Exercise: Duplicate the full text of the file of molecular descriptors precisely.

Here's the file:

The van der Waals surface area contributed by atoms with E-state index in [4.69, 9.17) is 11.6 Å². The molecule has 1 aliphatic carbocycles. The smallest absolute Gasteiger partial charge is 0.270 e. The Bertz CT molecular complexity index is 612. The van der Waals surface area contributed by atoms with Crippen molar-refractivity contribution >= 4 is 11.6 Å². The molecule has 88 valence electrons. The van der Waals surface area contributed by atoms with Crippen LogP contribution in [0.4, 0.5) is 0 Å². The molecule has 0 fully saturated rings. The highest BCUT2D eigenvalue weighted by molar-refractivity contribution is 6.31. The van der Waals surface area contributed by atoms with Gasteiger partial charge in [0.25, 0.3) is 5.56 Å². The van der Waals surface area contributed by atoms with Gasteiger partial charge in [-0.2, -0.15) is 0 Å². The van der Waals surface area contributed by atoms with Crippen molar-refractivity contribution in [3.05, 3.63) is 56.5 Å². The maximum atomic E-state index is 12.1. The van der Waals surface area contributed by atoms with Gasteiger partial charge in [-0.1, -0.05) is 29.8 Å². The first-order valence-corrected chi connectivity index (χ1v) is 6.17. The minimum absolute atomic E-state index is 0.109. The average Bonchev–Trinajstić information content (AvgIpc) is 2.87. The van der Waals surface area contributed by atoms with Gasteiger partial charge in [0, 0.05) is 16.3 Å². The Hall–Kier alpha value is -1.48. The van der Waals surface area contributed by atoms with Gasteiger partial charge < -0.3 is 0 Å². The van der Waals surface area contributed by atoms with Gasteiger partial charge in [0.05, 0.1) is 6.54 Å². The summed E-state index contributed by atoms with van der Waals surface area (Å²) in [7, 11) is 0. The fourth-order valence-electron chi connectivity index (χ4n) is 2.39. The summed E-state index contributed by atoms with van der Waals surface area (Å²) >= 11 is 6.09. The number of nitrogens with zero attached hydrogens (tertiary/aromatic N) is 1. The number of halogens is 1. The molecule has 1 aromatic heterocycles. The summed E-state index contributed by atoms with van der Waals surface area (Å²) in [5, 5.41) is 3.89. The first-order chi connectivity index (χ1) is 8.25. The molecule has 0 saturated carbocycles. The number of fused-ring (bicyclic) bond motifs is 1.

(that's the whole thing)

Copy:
The van der Waals surface area contributed by atoms with E-state index in [4.69, 9.17) is 11.6 Å². The molecule has 1 aliphatic carbocycles. The smallest absolute Gasteiger partial charge is 0.270 e. The Bertz CT molecular complexity index is 612. The van der Waals surface area contributed by atoms with Crippen molar-refractivity contribution >= 4 is 11.6 Å². The molecule has 88 valence electrons. The van der Waals surface area contributed by atoms with Crippen LogP contribution in [0.4, 0.5) is 0 Å². The molecule has 0 fully saturated rings. The highest BCUT2D eigenvalue weighted by molar-refractivity contribution is 6.31. The van der Waals surface area contributed by atoms with Gasteiger partial charge in [0.25, 0.3) is 5.56 Å². The van der Waals surface area contributed by atoms with Gasteiger partial charge in [-0.2, -0.15) is 0 Å². The van der Waals surface area contributed by atoms with Crippen molar-refractivity contribution in [3.05, 3.63) is 56.5 Å². The maximum atomic E-state index is 12.1. The van der Waals surface area contributed by atoms with Gasteiger partial charge in [-0.1, -0.05) is 29.8 Å². The first-order valence-corrected chi connectivity index (χ1v) is 6.17. The minimum absolute atomic E-state index is 0.109. The average Bonchev–Trinajstić information content (AvgIpc) is 2.87. The van der Waals surface area contributed by atoms with Gasteiger partial charge in [0, 0.05) is 16.3 Å². The Hall–Kier alpha value is -1.48. The van der Waals surface area contributed by atoms with Gasteiger partial charge < -0.3 is 0 Å². The van der Waals surface area contributed by atoms with Gasteiger partial charge in [0.05, 0.1) is 6.54 Å². The summed E-state index contributed by atoms with van der Waals surface area (Å²) in [7, 11) is 0. The fourth-order valence-electron chi connectivity index (χ4n) is 2.39. The summed E-state index contributed by atoms with van der Waals surface area (Å²) >= 11 is 6.09. The number of nitrogens with zero attached hydrogens (tertiary/aromatic N) is 1. The number of halogens is 1. The molecule has 1 aromatic heterocycles. The summed E-state index contributed by atoms with van der Waals surface area (Å²) in [5, 5.41) is 3.89. The first-order chi connectivity index (χ1) is 8.25. The molecule has 0 saturated carbocycles. The number of fused-ring (bicyclic) bond motifs is 1.